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Aftermarket Car Warranties

The terms “extended warranty” and “aftermarket warranty” are nearly synonymous. Aftermarket warranties and extended warranties are basically the same thing, and both amount to what is not exactly a warranty, but more like a service plan that can be purchased for any car. (Some consumer protection publications points out that these programs aren’t considered warranties under the federal law’s definition of a warranty.) They are not an insurance plan, though aftermarket car warranty companies use insurance-related terminology is a marketing strategy meant to stoke fear in your new purchase and inspire confidence in the aftermarket car warranty’s ability to safeguard against what they’d like you to believe is imminent disaster. Unlike insurance, though, aftermarket car warranty companies are not subject to close federal oversight or regulation.

Now that you have a better idea of what you’re actually buying, let’s take a closer look at aftermarket car warranties, and how to find the best aftermarket car warranty.

There are basically two ways to determine if an extended warranty is worth the expense – pure math (with a little hypothesizing) or peace of mind.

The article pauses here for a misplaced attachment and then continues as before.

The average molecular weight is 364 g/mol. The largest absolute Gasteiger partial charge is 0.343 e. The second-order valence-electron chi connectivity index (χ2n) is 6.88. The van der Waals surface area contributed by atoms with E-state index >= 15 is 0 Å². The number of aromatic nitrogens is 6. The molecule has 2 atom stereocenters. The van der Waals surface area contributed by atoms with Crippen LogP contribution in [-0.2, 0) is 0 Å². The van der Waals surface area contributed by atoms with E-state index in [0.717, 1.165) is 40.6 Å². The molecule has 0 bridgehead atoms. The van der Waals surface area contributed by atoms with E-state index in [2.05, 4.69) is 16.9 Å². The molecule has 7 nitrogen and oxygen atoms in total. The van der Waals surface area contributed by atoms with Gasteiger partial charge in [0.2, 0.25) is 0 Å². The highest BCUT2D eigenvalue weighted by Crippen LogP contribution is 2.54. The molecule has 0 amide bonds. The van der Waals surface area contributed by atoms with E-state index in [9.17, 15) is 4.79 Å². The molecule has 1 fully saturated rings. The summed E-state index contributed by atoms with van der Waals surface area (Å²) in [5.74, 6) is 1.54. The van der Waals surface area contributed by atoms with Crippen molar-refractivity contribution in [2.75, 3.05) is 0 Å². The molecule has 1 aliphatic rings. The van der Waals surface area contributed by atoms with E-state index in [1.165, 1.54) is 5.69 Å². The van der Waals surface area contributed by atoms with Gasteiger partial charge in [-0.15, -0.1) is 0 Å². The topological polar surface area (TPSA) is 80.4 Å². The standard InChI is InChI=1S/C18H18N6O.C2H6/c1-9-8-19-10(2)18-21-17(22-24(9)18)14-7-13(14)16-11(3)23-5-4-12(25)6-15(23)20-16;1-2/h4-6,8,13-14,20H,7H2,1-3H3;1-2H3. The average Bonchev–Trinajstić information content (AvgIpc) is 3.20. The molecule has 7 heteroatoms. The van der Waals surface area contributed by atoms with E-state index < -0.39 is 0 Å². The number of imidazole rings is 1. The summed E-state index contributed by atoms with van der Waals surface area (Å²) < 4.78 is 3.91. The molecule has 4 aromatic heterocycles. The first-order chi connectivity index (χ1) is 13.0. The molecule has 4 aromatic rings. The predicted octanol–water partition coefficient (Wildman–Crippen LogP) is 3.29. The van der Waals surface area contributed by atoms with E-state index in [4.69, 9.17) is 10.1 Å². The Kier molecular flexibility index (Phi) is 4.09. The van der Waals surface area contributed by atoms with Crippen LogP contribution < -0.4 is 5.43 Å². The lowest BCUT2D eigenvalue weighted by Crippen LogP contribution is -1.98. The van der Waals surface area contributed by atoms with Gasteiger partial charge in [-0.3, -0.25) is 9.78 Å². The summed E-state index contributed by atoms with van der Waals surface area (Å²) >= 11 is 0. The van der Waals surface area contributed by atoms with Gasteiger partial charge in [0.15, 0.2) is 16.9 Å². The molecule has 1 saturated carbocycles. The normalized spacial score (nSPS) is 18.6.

So, once you’ve decided to go ahead and buy, how do you find the best aftermarket car warranty?

First, decide what kind of coverage you’ll think you might need, and what you believe is worth the expense. Aftermarket warranties often come in similar levels to regular manufacturer warranties (like individual powertrain or bumper to bumper warranty packages) and one can be purchased without the other. Some extended warranties also include frills like rental cars and lodging, in case you get stranded while your car is being repaired.

The Best Aftermarket Car Warranty

You’ll probably get offered several extended warranty packages while you’re cornered at the dealership, and even though it is usually not a good idea to buy an extended warranty at the same time you buy the car, a dealer-offered package is probably your safest bet. Third-party warranties are usually less expensive than extended manufacturer warranties.

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